First, communicate well with your church when it comes to your commitment to keep your people as healthy as possible.
This includes reminding your people that if they have any type of symptoms of coughing, sneezing, fever, nausea, achiness, or any flu-like symptom, to stay home. Remind them that you love them, but that you can see them next week if they are experiencing anything that may be contagious.
Second, reeducate your church staff and volunteers regarding good hygiene for all.
Especially those working with older and younger populations need to enforce the importance of hand-washing and good health practices with all those in your programs. Remind them that we need to be especially cautious of those who may have suppressed immune systems.
Finally, now might be a good time to (at least temporarily) modify routines that may threaten to spread disease.
For example, during the greeting time (if you have one), encourage people to simply say hello instead of shaking hands or hugging. (We used elbow bumps in our meeting this morning.) Already churches have been considering altering their practices, and it appears to be time to increase those measures just a bit.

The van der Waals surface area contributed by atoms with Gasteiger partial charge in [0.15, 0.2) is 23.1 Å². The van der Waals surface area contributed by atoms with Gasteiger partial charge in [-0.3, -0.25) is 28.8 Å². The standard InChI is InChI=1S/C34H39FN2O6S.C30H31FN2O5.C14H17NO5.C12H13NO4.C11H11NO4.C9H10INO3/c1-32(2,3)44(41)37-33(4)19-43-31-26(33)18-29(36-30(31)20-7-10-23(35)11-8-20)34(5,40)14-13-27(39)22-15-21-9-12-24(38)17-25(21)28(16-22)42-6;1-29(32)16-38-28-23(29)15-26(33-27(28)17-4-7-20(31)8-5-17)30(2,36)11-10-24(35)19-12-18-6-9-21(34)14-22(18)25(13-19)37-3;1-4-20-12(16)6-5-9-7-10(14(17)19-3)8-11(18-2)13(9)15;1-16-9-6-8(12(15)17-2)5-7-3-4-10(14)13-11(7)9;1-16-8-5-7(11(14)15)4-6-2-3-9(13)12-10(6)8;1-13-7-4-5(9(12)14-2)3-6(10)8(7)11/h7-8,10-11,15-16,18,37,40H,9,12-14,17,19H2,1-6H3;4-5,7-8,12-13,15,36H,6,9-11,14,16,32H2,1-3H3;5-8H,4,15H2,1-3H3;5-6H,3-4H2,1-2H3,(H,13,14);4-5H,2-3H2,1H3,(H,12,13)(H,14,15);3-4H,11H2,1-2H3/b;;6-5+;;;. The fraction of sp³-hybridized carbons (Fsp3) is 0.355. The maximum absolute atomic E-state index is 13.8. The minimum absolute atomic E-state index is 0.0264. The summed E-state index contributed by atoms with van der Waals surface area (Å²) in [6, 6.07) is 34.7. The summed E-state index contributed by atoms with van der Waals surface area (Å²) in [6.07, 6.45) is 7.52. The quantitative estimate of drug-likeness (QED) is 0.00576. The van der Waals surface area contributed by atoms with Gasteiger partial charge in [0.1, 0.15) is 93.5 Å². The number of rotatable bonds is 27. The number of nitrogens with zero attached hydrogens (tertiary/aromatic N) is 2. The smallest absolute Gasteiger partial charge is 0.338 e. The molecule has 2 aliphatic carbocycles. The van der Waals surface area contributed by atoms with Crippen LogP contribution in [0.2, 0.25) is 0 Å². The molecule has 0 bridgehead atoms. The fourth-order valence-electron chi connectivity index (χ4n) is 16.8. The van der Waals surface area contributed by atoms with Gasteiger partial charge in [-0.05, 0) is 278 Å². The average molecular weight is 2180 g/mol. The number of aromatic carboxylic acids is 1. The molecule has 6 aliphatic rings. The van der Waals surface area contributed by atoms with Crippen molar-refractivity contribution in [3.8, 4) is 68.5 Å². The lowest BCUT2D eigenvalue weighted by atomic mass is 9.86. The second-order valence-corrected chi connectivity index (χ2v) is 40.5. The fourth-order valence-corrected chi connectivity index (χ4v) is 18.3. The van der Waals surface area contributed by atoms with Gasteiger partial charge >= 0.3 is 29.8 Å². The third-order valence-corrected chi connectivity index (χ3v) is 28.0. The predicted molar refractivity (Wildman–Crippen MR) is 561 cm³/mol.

The Surgeon General emphasized that we will know a lot more “in a week or two” on how this will play out, and in some places “large public gatherings” such as church services may have to be restricted.
However, social distancing is something that should start happening now. I specifically asked if we should be limiting church activities like shaking hands. He responded, “It is prudent to limit touching, especially hand-to-hand.”
— Christianity Today (@CTmagazine) March 4, 2020